The Department of Labor issued final rules Thursday to help states develop payroll deduction IRA plans that don’t run afoul of the Employee Retirement Income Security Act, and issued a proposed rule to allow some larger cities to create retirement savings plans.
Complying with a directive from the White House, DOL released on Nov. 16 a proposed rule and interpretive bulletin to help guide states in developing state-run retirement plans for private-sector workers. Comments were due on the plan by Jan. 19.
Labor Secretary Thomas Perez said on a Thursday morning call with reporters that while eight states – California, Connecticut, Illinois, Maryland, New Jersey, Oregon, Massachusetts and Washington – have already passed legislation creating their own retirement savings plans, other states have voiced concerns about how to create plans that didn’t pre-empt ERISA.
“We heard from a number of states interested in doing this [setting up their own plans] … that if they did this they would be pre-empted by ERISA and it would appear that they were mandating these proposals,” Perez said on the Thursday morning call. States have been concerned about how to “establish a voluntary plan consistent with ERISA preemption principals. We believe we have provided that roadmap, and this [final rule] will enable states to set up those voluntary programs.”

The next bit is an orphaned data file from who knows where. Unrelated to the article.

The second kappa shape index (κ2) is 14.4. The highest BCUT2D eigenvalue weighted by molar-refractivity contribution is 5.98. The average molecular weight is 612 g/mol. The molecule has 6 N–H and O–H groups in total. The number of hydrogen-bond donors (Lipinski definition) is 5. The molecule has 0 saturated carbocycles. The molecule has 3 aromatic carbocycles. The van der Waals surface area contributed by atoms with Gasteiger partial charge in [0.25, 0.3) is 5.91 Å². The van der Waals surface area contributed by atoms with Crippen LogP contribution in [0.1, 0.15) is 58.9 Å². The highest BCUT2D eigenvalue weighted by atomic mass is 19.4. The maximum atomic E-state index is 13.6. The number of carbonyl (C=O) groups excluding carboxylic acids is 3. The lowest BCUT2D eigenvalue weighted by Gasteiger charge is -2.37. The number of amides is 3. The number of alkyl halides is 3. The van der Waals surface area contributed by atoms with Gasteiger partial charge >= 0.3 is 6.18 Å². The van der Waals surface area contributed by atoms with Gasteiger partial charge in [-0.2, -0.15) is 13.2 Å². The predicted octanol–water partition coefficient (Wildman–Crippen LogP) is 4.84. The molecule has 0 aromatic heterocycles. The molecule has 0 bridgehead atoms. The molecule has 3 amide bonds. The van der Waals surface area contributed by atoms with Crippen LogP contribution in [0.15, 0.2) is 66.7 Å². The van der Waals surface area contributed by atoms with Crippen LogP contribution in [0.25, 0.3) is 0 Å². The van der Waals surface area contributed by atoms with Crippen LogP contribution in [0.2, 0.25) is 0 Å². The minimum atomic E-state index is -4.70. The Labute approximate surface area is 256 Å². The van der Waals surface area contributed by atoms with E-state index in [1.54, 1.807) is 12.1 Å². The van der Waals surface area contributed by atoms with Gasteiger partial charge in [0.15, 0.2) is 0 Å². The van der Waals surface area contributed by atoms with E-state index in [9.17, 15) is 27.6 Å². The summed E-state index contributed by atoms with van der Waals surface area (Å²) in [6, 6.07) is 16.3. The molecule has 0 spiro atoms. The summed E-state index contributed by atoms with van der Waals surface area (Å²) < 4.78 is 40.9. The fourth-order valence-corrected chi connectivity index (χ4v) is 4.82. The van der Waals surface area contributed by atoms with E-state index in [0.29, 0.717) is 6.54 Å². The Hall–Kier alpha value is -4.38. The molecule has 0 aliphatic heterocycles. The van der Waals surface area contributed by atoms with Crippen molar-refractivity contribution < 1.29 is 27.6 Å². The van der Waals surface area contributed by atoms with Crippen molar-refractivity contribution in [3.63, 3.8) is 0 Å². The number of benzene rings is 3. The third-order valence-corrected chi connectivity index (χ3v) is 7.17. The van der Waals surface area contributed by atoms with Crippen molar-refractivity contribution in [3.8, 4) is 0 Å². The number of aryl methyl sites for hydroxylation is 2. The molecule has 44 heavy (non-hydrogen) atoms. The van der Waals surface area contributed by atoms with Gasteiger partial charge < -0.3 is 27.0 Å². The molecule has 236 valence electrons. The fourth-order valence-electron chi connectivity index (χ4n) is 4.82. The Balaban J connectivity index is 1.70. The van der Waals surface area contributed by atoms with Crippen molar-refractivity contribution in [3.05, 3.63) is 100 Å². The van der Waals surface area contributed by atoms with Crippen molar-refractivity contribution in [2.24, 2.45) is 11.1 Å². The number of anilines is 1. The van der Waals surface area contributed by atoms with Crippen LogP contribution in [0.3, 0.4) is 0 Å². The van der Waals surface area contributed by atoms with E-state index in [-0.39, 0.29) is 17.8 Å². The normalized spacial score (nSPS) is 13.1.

The eight states that have developed their own plans is “nearly double where we were last July,” Perez said.
Jeffrey Zients, director of the National Economic Council and assistant to the president for economic policy, added on the call that while the administration has made progress, DOL’s fiduciary rule will “allow many workers to be better prepared for retirement, …“one-third of workers lack access to a workplace retirement savings plan, including half of workers at firms with fewer than 25 workers. Congress has refused to act; today we’re taking a major step so workers can save for retirement at work.”
Take just Maryland and Connecticut as examples, Zients said. “In these two states alone, 1.5 million people will be automatically enrolled in an IRA” through work, he said, and “if all states” had such plans, “tens of millions” will be able to save for retirement.
The California legislation, S. 1234, creating the California Secure Choice Retirement Savings Act, was sponsored by Sen. Kevin DeLeon and passed the State Assembly Thursday by a 52-26 vote.